And no, a $500 to $1000 tax saving isn’t huge, nor is $8000 to $16,000 going to get you far with a kid’s college expenses. But it’s a start, it’s a philosophy (Roxane Gay says growing up in a house where a college education  is presumed is itself an entitlement–of the good variety, I think), and other people in the child’s life (even birthday party attendees, e.g.) can be made aware of the fund and contribute to it as well–again, no wealthy grandparents required, just $5 and $10 deposits over time.

OK, so maybe your complaint is that rich people are using this, too.

I’ve read a couple of times now that President Obama considers singles making over $200,000/yr and couples over $250,000 a year rich. Let’s say he’s right. You’re a family with $250 grand coming in per year. Of course, we don’t know for how many years that’s been the case–maybe you eked it out early on. Maybe you eked it out until last year. But let’s say you had enough money to put away $50/wk per kid for 18 years. (By the way, I’ve been using a compounding interest calculator like the one here to grind out these numbers, all with a single month’s contribution as the initial investment. Another possibility is that you made a several thousand dollar initial investment when you finally had some money coming in.) In 18 years you’d have nearly $100,000, probably close to enough money to send your kid to a 4-year state college.

What kind of tax liability did you, as rich people, avoid using a 529? A good half of that $100,000 was gained in investment return. Say you withdrew $25,000/year for the four years of your kid’s college education; $12,000 each year would be taxable. Your income says you pay at ~the 30% income tax bracket (but likely at the 15% capital gains tax bracket) so you’d pay something like a $2000 tax bill on the $25,000 withdrawn ($12,000 taxable) each year. Without a 529 you, as a rich family, would have $23,000 a year x four years to spend for your kid’s college education, and you’d pay $2000 in taxes each of these years.

With a 529, you pay $0 in taxes and the full $25,000 toward your kid’s educational expenses (and only their educational expenses) each year for four years.

I guess my point is this: What do we want? Is it important to make it more difficult for people we call rich to send their kids to college? What about the people in the huge range of household income from $70,000 up to rich? If a law/a program/certain tax deductions are available to everyone for college expenses, why don’t we all just try to use them to the max?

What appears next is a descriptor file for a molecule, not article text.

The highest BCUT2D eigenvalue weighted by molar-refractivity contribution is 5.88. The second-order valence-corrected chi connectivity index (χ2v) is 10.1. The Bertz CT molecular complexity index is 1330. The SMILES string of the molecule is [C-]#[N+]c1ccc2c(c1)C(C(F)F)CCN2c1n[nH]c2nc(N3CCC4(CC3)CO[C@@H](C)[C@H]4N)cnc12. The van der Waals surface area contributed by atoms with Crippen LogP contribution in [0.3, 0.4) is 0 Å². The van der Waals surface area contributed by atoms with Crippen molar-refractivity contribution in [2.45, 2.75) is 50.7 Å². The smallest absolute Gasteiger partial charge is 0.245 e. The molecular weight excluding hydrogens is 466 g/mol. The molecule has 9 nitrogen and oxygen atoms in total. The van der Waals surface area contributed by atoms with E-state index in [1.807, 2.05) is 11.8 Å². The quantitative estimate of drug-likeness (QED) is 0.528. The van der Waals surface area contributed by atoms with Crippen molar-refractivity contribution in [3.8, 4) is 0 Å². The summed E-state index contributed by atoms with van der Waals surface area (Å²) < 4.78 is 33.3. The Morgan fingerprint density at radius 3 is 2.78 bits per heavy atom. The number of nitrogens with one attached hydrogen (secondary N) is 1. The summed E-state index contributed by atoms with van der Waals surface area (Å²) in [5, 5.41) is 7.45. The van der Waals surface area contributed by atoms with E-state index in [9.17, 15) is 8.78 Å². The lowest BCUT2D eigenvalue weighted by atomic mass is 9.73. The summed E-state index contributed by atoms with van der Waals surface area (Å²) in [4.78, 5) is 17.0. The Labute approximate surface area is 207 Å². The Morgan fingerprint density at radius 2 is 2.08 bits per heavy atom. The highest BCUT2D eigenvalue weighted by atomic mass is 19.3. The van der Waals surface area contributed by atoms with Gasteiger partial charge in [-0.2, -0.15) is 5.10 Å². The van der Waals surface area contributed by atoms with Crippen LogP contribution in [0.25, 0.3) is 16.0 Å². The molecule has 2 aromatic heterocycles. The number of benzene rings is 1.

Should it be less expensive to get a good college education? Yes. Topic for another blog post.

Should people be encouraged to save money for college, and not penalized for savings, for example, by FAFSA (Free Application for Federal Student Aid)? Yes. Topic for another blog post.

Should we simplify our tax code? Oh, my God, yes. Topic for another five blog posts.

Should we increase our financial literacy to include 529’s and what they can mean to some middle or upper-middle class families? Yes. and here’s where to start.

Like I said, I’m open to having my privilege even further exposed and challenged. Let’s begin the conversation that gets all of our kids a decent college education at a reasonable cost.
















  1. wow– that was impressive tax! I agree with your conclusions though (why make it harder to save and use the money for school) and I agree that it’s all too darn complicated! I’m seriously impressed (even using that word twice) that you tackled this topic!

  2. “Should we simplify the tax code? Oh my God, yes!” Amen and amen. Statistics show a huge lifetime income gap between college grads and non-college grads, so this is an important conversation, especially in light of the ever sky-rocketing cost of college. The Economist recently had a piece about how college is becoming the bastion of an American aristocracy. That cannot be good and means we must try all the more to get kids from middle and lower income families prepare for and off to college. (another 5 blog posts!)
    Anywho… my tax advisor informed me that money can be withdrawn from an IRA without penalty to help fund education expenses. Of course, these rules are always subject to change but I rather prefer the flexibility of funding my IRA with funds that can be used for either retirement or education purposes. Of course, I used to think a home-equity loan would be useful too until home prices went into the crapper. So who the heck knows how we’re going to afford college for our kids. But, it’s important to think about it and figure out ways to elevate all kids to positions of self-sufficiency. Thanks for sparking this conversation!